China banned California product — but not that of Florida or Texas — in April after finds of phytophthora syringae, or brown rot, in some citrus shipments. The ban cost California growers a market for valencias, their summer orange, among other items.
Jim Cranney, president of the California Citrus Quality Council, and Joel Nelsen, president of California Citrus Mutual, attended meetings of U.S. and Chinese officials Nov. 5-7 in Xiamen, China, that seemed to produce an agreement on mitigation measures. But China hasn’t finalized it.
“We had hoped to have it early last week but it hasn’t materialized and we don’t know when it will,” Nelsen said Dec. 2. “It’s frustrating.”
California citrus has shipped to China year round, but the big push is in December and January.
“We would normally be taking orders now, planning our harvests and loading the fruit so it would arrive in China well before the end of December,” Nelsen said. “A week does matter.”
At the November meetings, representatives of the U.S. Department of Agriculture’s Animal and Plant Health Inspection Service and China’s General Administration of Quality Supervision, Inspection and Quarantine reached a tentative agreement on mitigation steps that included skirting trees to avoid low-hanging fruit; applying a prophylactic copper spray at a key time of year; and using a different material in postharvest wash.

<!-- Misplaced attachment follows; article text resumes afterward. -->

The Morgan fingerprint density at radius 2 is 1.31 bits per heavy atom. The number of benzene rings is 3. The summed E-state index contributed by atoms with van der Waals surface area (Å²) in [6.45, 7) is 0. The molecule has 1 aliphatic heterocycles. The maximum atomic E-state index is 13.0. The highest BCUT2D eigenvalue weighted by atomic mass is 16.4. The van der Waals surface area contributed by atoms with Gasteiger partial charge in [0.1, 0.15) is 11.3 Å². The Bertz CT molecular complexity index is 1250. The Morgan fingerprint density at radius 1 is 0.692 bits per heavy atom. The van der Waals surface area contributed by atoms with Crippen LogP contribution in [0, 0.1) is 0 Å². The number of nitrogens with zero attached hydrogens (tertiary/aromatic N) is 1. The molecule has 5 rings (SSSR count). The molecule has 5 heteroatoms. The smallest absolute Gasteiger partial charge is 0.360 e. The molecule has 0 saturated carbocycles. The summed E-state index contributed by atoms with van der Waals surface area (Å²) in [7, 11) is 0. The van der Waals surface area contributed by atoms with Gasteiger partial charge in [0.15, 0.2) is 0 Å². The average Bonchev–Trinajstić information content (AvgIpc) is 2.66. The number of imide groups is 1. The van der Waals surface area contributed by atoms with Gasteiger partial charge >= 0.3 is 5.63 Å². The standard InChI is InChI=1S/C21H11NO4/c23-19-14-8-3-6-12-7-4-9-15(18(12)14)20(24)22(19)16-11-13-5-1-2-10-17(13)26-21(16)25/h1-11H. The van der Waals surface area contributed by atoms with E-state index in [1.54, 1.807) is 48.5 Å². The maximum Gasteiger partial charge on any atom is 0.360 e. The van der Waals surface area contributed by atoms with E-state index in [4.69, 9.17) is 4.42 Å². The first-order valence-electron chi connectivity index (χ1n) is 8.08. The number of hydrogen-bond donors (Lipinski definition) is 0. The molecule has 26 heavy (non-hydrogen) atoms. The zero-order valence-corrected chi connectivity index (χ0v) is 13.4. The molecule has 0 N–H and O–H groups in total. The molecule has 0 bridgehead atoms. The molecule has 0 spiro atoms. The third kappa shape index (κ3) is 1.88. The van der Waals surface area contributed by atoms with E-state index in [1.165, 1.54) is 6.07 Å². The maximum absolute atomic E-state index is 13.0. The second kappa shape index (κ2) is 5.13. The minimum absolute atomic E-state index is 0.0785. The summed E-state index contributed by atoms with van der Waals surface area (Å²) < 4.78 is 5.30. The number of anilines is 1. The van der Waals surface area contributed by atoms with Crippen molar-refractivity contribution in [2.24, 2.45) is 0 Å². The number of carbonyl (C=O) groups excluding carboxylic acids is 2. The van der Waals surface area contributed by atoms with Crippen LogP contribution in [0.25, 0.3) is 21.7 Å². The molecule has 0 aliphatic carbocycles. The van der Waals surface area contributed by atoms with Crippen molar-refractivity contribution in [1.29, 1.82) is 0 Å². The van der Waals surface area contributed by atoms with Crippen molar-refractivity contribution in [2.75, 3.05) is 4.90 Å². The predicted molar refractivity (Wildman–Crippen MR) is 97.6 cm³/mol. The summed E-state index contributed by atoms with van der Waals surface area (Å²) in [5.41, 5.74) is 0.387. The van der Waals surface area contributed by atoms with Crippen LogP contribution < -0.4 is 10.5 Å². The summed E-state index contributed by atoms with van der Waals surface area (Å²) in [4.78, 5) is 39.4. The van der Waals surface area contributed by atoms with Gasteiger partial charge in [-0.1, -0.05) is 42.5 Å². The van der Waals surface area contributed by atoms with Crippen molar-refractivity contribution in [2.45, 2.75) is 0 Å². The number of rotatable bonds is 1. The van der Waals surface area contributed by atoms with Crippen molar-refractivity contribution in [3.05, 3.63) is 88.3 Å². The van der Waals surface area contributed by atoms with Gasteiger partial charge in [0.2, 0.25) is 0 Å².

From there, senior leadership in both countries was to review it.
“It was moving up the ladders of policy,” Nelsen said. “The secretary of agriculture and the (chief agricultural negotiator) of the U.S. Trade Representative both concurred it was a good agreement, as did industry. We were waiting for a similar statement from the Chinese government. It hasn’t come and we don’t know when it will.”
“Our goal is to have the problem resolved on a scientific basis with appropriate mitigation,” he said. “They should reopen the market based upon that unless they want to create additional barriers. We’re just waiting. There’s not much more we can do now.”
The California industry would have preferred to know more about the brown rot findings.
“It was a legitimate detection,” Nelsen said. “They forwarded the lab results to our technical people at USDA and the University of California. We know there were seven detections, but we don’t know if that was one piece of fruit in one carton, an entire carton, a whole load or what. We don’t know how expansive the problem was, but they closed the door on our fruit.”